Airborne closed at peak of success, figures show

THE row surrounding the Airborne Initiative for young offenders intensified last night after new figures revealed it was closed down despite displaying some of the best results in its history.

Campaigners fighting to save the rehabilitation unit in Lanarkshire believe the Scottish Executive’s decision to shut down was ill-timed, because the centre had shown a marked improvement in the number of people finishing the course.

The latest figures indicate that last year some 39 inmates graduated from Airborne - the second-highest number in the ten years it has been running.

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Clive Fairweather, the former chief inspector of Scotland’s prisons who is supporting a move to reopen the project, described the decision to close as perverse. He said: "The Executive made the decision to close the unit in a year when they had the second highest number of completions.

"If ministers were ever going to shut it, this was not the best time. The time to close would have been way back in 1996 when only ten people completed the course.

"Pass rates have actually improved. There have been significant improvements and the centre has gone from strength to strength."

Experts in the field of criminal justice believe that Airborne is being judged too harshly, given the fact that the facility deals with some of the country’s most persistent young offenders. Although re-offending rates are high, graduates of the unit are significantly less likely to re-offend than young men sent to jail.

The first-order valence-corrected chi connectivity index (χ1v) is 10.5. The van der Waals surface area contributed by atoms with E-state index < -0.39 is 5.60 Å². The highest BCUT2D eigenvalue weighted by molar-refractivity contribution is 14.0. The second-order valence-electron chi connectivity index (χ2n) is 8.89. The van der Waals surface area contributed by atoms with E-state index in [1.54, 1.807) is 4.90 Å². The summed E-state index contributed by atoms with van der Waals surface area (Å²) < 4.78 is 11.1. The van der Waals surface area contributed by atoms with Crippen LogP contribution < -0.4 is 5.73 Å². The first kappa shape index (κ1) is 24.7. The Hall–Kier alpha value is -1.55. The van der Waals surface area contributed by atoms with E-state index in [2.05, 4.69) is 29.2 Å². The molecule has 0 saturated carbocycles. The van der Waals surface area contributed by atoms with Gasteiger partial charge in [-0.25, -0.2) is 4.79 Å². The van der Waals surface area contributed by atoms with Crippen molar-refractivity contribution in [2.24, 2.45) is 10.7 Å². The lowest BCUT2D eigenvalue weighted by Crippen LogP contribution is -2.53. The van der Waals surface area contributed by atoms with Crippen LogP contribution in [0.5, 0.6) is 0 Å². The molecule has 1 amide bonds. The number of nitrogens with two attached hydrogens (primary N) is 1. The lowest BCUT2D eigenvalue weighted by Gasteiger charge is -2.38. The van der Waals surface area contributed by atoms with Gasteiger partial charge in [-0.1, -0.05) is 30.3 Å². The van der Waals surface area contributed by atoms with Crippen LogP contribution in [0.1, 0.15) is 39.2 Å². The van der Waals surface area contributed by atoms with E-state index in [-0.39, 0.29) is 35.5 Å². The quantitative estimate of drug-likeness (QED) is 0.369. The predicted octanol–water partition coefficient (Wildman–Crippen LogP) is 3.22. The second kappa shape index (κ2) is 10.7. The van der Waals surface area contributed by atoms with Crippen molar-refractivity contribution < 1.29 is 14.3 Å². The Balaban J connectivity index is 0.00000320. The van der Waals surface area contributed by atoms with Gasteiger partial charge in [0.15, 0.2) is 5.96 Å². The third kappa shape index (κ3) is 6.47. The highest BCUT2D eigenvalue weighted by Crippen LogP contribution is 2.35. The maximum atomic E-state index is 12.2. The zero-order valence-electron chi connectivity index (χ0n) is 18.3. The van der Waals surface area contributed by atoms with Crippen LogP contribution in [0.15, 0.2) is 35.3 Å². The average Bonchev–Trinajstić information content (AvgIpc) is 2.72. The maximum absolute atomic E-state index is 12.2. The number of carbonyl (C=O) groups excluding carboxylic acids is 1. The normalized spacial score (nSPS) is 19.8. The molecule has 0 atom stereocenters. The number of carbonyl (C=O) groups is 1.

The furore surrounding Airborne is particularly significant in the light of figures published yesterday that show Scotland’s prison population at an all-time high. The number of prisoners rose by a further 2 per cent between 2002 and 2003, from 6,404 to 6,523.

John Scott, a solicitor-advocate, said the new development confirmed that overcrowding remains a major problem in Scotland’s prisons and alternatives to custody, like Airborne, must be encouraged. This decision to close Airborne guarantees that the prison population will continue to rise, he said.

"The unit was tackling some of the country’s most difficult offenders. Given the fact that these were repeat offenders, there will always be a high drop-out rate.

"If these young people are not at Airborne, they will be in jail. In terms of reoffending, prison and detention are about as unsuccessful as you can get."

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Eleven of Scotland’s most dangerous young criminals are back on the streets after the Executive withdrew almost 600,000 of funding from the centre at Braidwood House, Lanarkshire, forcing it to close with the loss of 26 jobs.

Ministers have been accused of negligence, given the high risk of re-offending by inmates on their release. A previous batch of 21 youths on the nine-week course had 250 convictions and 80 years in jail between them.

Critics believe the project was axed after ministers were embarrassed by Chancers, a fly-on-the-wall documentary which showed inmates taking drugs and absconding.

Although the Executive insisted the centre had failed to perform, insiders believe the decision to close was political and linked to the high-profile policies on youth crime proposed by Jack McConnell, the First Minister.

Earlier this week, a national campaign to save Airborne was launched by some of the country’s senior figures. In an open letter to The Scotsman, the group of 23 appealed directly to the First Minister in a bid to rescue Airborne.

Supporters of the so-called boot camp for young offenders include Lord Prosser, the retired High Court judge; the peer and retired businessman, Lord Macfarlane of Bearsden; Richard Holloway, the former Bishop of Edinburgh, and the author, Ian Rankin.

Today, MSPs will meet staff and graduates of Airborne at the Signet Library, in Edinburgh. Robin Harper, the Green Party MSP, tabled a parliamentary motion which has already been signed by a group of 18 MSPs.

The First Minister has insisted that ministers were right to withdraw funding from the unit, which they said did not provide value for money.

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